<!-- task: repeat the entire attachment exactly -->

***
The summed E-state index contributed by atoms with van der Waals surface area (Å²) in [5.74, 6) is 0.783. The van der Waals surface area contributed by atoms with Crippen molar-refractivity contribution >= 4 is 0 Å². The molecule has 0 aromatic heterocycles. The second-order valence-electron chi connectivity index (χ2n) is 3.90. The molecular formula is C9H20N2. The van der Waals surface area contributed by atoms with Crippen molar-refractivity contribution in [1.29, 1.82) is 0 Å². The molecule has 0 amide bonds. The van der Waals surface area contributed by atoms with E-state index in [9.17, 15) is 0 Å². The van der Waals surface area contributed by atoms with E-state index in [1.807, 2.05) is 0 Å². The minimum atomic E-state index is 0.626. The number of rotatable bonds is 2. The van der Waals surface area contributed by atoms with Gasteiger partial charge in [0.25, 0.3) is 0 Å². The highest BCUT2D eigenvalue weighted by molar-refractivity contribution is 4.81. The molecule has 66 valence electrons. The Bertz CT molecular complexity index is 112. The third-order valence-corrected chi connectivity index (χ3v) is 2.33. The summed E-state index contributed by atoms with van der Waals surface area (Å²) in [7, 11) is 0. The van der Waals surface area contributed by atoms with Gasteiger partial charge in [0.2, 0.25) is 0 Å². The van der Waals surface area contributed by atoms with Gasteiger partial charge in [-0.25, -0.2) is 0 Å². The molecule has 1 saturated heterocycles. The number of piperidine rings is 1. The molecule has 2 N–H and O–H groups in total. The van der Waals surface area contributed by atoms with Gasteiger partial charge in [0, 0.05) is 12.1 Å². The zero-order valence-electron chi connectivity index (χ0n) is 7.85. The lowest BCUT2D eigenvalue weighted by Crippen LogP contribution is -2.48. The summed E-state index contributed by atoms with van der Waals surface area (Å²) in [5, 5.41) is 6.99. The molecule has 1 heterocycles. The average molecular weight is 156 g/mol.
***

The summed E-state index contributed by atoms with van der Waals surface area (Å²) in [5.74, 6) is 0.783. The van der Waals surface area contributed by atoms with Crippen molar-refractivity contribution >= 4 is 0 Å². The molecule has 0 aromatic heterocycles. The second-order valence-electron chi connectivity index (χ2n) is 3.90. The molecular formula is C9H20N2. The van der Waals surface area contributed by atoms with Crippen molar-refractivity contribution in [1.29, 1.82) is 0 Å². The molecule has 0 amide bonds. The van der Waals surface area contributed by atoms with E-state index in [9.17, 15) is 0 Å². The van der Waals surface area contributed by atoms with E-state index in [1.807, 2.05) is 0 Å². The minimum atomic E-state index is 0.626. The number of rotatable bonds is 2. The van der Waals surface area contributed by atoms with Gasteiger partial charge in [0.25, 0.3) is 0 Å². The highest BCUT2D eigenvalue weighted by molar-refractivity contribution is 4.81. The molecule has 66 valence electrons. The Bertz CT molecular complexity index is 112. The third-order valence-corrected chi connectivity index (χ3v) is 2.33. The summed E-state index contributed by atoms with van der Waals surface area (Å²) in [7, 11) is 0. The van der Waals surface area contributed by atoms with Gasteiger partial charge in [0.2, 0.25) is 0 Å². The van der Waals surface area contributed by atoms with Gasteiger partial charge in [-0.25, -0.2) is 0 Å². The molecule has 1 saturated heterocycles. The number of piperidine rings is 1. The molecule has 2 N–H and O–H groups in total. The van der Waals surface area contributed by atoms with Gasteiger partial charge in [0, 0.05) is 12.1 Å². The zero-order valence-electron chi connectivity index (χ0n) is 7.85. The lowest BCUT2D eigenvalue weighted by Crippen LogP contribution is -2.48. The summed E-state index contributed by atoms with van der Waals surface area (Å²) in [5, 5.41) is 6.99. The molecule has 1 heterocycles. The average molecular weight is 156 g/mol.